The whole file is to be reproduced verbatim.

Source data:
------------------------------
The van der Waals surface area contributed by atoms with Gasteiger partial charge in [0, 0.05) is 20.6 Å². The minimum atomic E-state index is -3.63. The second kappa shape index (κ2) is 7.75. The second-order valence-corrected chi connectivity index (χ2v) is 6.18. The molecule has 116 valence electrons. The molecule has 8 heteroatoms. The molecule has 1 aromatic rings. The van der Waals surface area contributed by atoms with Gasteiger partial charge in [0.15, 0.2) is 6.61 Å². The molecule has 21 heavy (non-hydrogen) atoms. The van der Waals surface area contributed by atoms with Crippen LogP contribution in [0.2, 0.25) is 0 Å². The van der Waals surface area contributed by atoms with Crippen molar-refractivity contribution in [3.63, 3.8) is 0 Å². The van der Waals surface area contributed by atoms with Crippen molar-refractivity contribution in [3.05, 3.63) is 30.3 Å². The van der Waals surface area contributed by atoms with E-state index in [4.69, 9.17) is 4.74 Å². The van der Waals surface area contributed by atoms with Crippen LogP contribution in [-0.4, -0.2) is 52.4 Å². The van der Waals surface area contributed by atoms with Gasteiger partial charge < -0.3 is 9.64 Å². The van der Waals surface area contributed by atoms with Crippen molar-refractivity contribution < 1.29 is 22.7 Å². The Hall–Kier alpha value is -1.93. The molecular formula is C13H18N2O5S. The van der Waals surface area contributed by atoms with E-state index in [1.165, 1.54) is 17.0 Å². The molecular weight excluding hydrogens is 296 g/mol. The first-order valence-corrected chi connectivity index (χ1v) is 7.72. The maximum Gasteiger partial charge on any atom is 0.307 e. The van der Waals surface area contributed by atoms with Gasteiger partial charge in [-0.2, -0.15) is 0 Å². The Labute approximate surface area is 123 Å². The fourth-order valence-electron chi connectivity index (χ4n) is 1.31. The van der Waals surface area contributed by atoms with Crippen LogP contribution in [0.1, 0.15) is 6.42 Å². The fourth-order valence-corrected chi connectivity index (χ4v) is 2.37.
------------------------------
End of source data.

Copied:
The van der Waals surface area contributed by atoms with Gasteiger partial charge in [0, 0.05) is 20.6 Å². The minimum atomic E-state index is -3.63. The second kappa shape index (κ2) is 7.75. The second-order valence-corrected chi connectivity index (χ2v) is 6.18. The molecule has 116 valence electrons. The molecule has 8 heteroatoms. The molecule has 1 aromatic rings. The van der Waals surface area contributed by atoms with Gasteiger partial charge in [0.15, 0.2) is 6.61 Å². The molecule has 21 heavy (non-hydrogen) atoms. The van der Waals surface area contributed by atoms with Crippen LogP contribution in [0.2, 0.25) is 0 Å². The van der Waals surface area contributed by atoms with Crippen molar-refractivity contribution in [3.63, 3.8) is 0 Å². The van der Waals surface area contributed by atoms with Crippen molar-refractivity contribution in [3.05, 3.63) is 30.3 Å². The van der Waals surface area contributed by atoms with E-state index in [4.69, 9.17) is 4.74 Å². The van der Waals surface area contributed by atoms with Crippen LogP contribution in [-0.4, -0.2) is 52.4 Å². The van der Waals surface area contributed by atoms with Gasteiger partial charge < -0.3 is 9.64 Å². The van der Waals surface area contributed by atoms with Crippen molar-refractivity contribution < 1.29 is 22.7 Å². The Hall–Kier alpha value is -1.93. The molecular formula is C13H18N2O5S. The van der Waals surface area contributed by atoms with E-state index in [1.165, 1.54) is 17.0 Å². The molecular weight excluding hydrogens is 296 g/mol. The first-order valence-corrected chi connectivity index (χ1v) is 7.72. The maximum Gasteiger partial charge on any atom is 0.307 e. The van der Waals surface area contributed by atoms with Gasteiger partial charge in [-0.2, -0.15) is 0 Å². The Labute approximate surface area is 123 Å². The fourth-order valence-electron chi connectivity index (χ4n) is 1.31. The van der Waals surface area contributed by atoms with Crippen LogP contribution in [0.1, 0.15) is 6.42 Å². The fourth-order valence-corrected chi connectivity index (χ4v) is 2.37.